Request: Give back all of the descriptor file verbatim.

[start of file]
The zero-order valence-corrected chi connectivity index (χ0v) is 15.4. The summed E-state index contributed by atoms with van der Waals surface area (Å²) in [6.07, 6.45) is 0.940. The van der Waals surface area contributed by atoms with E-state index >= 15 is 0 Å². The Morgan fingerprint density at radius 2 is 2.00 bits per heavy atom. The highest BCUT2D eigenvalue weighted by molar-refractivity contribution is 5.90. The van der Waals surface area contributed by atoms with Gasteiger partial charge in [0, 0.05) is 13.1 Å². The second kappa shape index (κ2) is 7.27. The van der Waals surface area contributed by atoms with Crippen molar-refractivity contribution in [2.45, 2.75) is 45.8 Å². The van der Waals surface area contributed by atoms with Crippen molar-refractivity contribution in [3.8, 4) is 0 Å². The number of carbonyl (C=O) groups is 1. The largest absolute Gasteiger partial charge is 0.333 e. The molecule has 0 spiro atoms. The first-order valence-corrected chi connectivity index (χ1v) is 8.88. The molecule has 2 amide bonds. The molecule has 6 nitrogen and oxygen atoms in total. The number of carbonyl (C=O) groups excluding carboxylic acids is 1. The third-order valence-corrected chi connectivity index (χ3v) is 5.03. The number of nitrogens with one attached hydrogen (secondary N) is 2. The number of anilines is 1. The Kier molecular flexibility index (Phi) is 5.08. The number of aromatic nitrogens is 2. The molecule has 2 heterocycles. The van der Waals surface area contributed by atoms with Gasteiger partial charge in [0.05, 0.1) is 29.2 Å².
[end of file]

The zero-order valence-corrected chi connectivity index (χ0v) is 15.4. The summed E-state index contributed by atoms with van der Waals surface area (Å²) in [6.07, 6.45) is 0.940. The van der Waals surface area contributed by atoms with E-state index >= 15 is 0 Å². The Morgan fingerprint density at radius 2 is 2.00 bits per heavy atom. The highest BCUT2D eigenvalue weighted by molar-refractivity contribution is 5.90. The van der Waals surface area contributed by atoms with Gasteiger partial charge in [0, 0.05) is 13.1 Å². The second kappa shape index (κ2) is 7.27. The van der Waals surface area contributed by atoms with Crippen molar-refractivity contribution in [2.45, 2.75) is 45.8 Å². The van der Waals surface area contributed by atoms with Crippen molar-refractivity contribution in [3.8, 4) is 0 Å². The number of carbonyl (C=O) groups is 1. The largest absolute Gasteiger partial charge is 0.333 e. The molecule has 0 spiro atoms. The first-order valence-corrected chi connectivity index (χ1v) is 8.88. The molecule has 2 amide bonds. The molecule has 6 nitrogen and oxygen atoms in total. The number of carbonyl (C=O) groups excluding carboxylic acids is 1. The third-order valence-corrected chi connectivity index (χ3v) is 5.03. The number of nitrogens with one attached hydrogen (secondary N) is 2. The number of anilines is 1. The Kier molecular flexibility index (Phi) is 5.08. The number of aromatic nitrogens is 2. The molecule has 2 heterocycles. The van der Waals surface area contributed by atoms with Gasteiger partial charge in [0.05, 0.1) is 29.2 Å².